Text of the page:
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An Exit Strateg

An Exit Strateg

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Categories:Types, Research
Published by: Noel Jameel Abdullah on Aug 15, 2010
Copyright:Attribution Non-commercial

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07/27/2013

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Strategy and Stratagem
Lt Gen (retd) Asad Durrani
Yes, I have heard that the British forces have entered Kabul, and now I am wondering, how they would get out The Khan of Kalat 
y
 
Th
at was
h
undred and fifty years ago. We s
h
ould
h
ave in t
h
e meantime learnt a bit more,also about getting out from Afg
h
anistan- t
h
is eastern version of Bermuda
T
riangle, only t
h
isone sucks in empires and anyone w
h
o
h
appens to be in t
h
e neig
h
bour
h
ood.Just t
h
e ot
h
erday, Obama spelt out a framework t
h
at
h
as all t
h
e ingredients of precisely suc
h
a strategy.Some confusion
 
is understandable
: if the idea is to leave, then why the surge; or, conditionsthat could not be created in 8 years, how could they now be in one & a half.
But t
h
en exitstrategy is not merely a matter of packing ones bags and
h
itting t
h
e road. Like a declareddoctrine, it
h
ides more t
h
an it reveals. And indeed, it must provide sufficient space forfreedom of manoeuvre. How would we
h
ave evolved one if we were asked to?
y
 
I
suppose one would
h
ave started wit
h
a review of t
h
e situation.
o
 
Th
e opposition, call it
Th
e
T
aliban, undefeated and gaining momentum.
o
 
Th
e government in Kabul- t
h
oug
h
not in control of important levers of power,
money and military,
and t
h
erefore not entirely to be blamed for t
h
e mess- losingground.
o
 
Th
e state security apparatus-t
h
e Army and t
h
e Police- w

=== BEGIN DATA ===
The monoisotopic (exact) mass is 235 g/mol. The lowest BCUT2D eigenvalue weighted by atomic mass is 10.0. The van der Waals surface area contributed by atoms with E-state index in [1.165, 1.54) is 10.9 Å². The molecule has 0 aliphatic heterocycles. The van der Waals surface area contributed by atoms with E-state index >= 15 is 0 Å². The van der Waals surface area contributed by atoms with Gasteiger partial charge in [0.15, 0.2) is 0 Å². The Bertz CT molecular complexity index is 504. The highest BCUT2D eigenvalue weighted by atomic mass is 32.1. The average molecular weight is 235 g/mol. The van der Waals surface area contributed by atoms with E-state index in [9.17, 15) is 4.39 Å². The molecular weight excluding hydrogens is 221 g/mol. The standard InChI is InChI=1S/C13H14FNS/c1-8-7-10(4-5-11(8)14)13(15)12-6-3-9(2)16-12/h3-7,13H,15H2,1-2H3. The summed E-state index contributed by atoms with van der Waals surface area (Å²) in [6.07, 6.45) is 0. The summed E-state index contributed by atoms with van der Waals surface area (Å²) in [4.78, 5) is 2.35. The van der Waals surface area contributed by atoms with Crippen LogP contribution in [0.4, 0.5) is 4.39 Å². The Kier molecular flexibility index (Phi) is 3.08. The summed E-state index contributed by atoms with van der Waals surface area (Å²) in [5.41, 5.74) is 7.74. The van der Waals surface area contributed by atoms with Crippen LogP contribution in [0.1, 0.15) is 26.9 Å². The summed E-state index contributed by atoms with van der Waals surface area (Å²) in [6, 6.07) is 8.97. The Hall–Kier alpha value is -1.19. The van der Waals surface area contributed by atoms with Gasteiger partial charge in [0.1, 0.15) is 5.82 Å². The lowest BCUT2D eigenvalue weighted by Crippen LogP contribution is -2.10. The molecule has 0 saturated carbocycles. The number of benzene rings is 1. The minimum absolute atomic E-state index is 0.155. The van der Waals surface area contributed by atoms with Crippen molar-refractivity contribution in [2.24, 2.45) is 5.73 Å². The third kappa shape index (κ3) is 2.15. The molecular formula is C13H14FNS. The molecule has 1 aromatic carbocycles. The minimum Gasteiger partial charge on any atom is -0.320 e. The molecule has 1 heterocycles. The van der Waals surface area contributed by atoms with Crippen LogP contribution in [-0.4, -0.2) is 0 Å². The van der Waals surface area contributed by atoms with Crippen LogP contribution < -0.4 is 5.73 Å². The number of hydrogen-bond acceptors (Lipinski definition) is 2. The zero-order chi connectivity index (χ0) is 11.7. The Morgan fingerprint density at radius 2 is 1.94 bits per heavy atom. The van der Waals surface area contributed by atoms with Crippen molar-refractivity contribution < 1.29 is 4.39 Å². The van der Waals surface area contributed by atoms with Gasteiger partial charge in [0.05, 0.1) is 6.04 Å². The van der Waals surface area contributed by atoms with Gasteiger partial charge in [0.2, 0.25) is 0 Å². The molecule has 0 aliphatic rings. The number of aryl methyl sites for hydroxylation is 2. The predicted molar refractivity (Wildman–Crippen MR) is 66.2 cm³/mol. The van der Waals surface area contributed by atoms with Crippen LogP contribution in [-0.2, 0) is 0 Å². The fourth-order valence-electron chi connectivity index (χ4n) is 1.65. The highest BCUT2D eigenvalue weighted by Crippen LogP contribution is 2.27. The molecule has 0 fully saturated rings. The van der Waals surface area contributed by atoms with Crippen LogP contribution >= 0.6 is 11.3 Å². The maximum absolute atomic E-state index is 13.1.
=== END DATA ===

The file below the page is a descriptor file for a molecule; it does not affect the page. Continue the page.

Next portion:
h
atever its size and evenw
h
en trained, cannot ensure security. Considering t
h
e geograp
h
y, demograp
h
y, and
h
istory of t
h
e Country, it can only be done wit
h
t
h
e
h
elp of regions and tribes.
o
 
Public support to continue t
h
e war diminis
h
ing, at
h
ome as well as amongst t
h
eallies, some of t
h
em even raring to pullout.
o
 
E
conomy, own and of t
h
e allies, under stress.
o
 
Powerful domestic groups, t
h
e Republicans and t
h
e Military for example, building-up pressure for more troops to Afg
h
anistan.
y
 
A surge for a last Hurra
h
 was indeed an option.
Th
e mig
h
tiest country on eart
h
,supported by t
h
e most powerful alliance ever, s
h
ould be able to prevail, militarily. But w
h
atif did not; or, w
h
at was more likely, could not restore stability before people at
h
ome ranout of patience, or t
h
e governments out of money t
h
ey would spare for an elusive victory?An orderly wit
h
drawal in t
h
at case mig
h
t be nearly impossible.
y
 
A surge was still needed, even if as a stratagem.
I
t would serve multiple ends.
o
 
I
f t
h
e good
T
aliban could be persuaded to cooperate by non-military means-money, s
h
are in future power structure, commitment to wit
h
draw- additionaltroops would be needed to bring t
h